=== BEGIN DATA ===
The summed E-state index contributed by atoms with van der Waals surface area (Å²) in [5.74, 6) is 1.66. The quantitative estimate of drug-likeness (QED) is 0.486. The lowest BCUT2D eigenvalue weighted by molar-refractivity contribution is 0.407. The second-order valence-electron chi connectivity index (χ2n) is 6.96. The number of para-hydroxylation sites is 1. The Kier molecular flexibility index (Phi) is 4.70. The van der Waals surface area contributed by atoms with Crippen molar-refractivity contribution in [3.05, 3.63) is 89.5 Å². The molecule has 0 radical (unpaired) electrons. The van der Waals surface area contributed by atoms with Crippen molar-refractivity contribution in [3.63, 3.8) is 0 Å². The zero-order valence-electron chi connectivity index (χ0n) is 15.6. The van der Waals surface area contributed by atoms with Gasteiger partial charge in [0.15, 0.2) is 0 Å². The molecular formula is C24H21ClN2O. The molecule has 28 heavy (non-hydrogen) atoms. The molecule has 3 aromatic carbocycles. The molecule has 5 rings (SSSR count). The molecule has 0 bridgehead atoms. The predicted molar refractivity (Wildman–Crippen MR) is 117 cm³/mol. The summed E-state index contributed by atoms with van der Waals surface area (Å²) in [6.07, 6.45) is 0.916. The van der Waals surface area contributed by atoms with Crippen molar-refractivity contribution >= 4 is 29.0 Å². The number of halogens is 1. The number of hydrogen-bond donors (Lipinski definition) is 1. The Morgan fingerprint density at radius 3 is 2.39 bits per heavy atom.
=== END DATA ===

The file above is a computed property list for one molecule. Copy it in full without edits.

The summed E-state index contributed by atoms with van der Waals surface area (Å²) in [5.74, 6) is 1.66. The quantitative estimate of drug-likeness (QED) is 0.486. The lowest BCUT2D eigenvalue weighted by molar-refractivity contribution is 0.407. The second-order valence-electron chi connectivity index (χ2n) is 6.96. The number of para-hydroxylation sites is 1. The Kier molecular flexibility index (Phi) is 4.70. The van der Waals surface area contributed by atoms with Crippen molar-refractivity contribution in [3.05, 3.63) is 89.5 Å². The molecule has 0 radical (unpaired) electrons. The van der Waals surface area contributed by atoms with Crippen molar-refractivity contribution in [3.63, 3.8) is 0 Å². The zero-order valence-electron chi connectivity index (χ0n) is 15.6. The van der Waals surface area contributed by atoms with Gasteiger partial charge in [0.15, 0.2) is 0 Å². The molecular formula is C24H21ClN2O. The molecule has 28 heavy (non-hydrogen) atoms. The molecule has 3 aromatic carbocycles. The molecule has 5 rings (SSSR count). The molecule has 0 bridgehead atoms. The predicted molar refractivity (Wildman–Crippen MR) is 117 cm³/mol. The summed E-state index contributed by atoms with van der Waals surface area (Å²) in [6.07, 6.45) is 0.916. The van der Waals surface area contributed by atoms with Crippen molar-refractivity contribution >= 4 is 29.0 Å². The number of halogens is 1. The number of hydrogen-bond donors (Lipinski definition) is 1. The Morgan fingerprint density at radius 3 is 2.39 bits per heavy atom.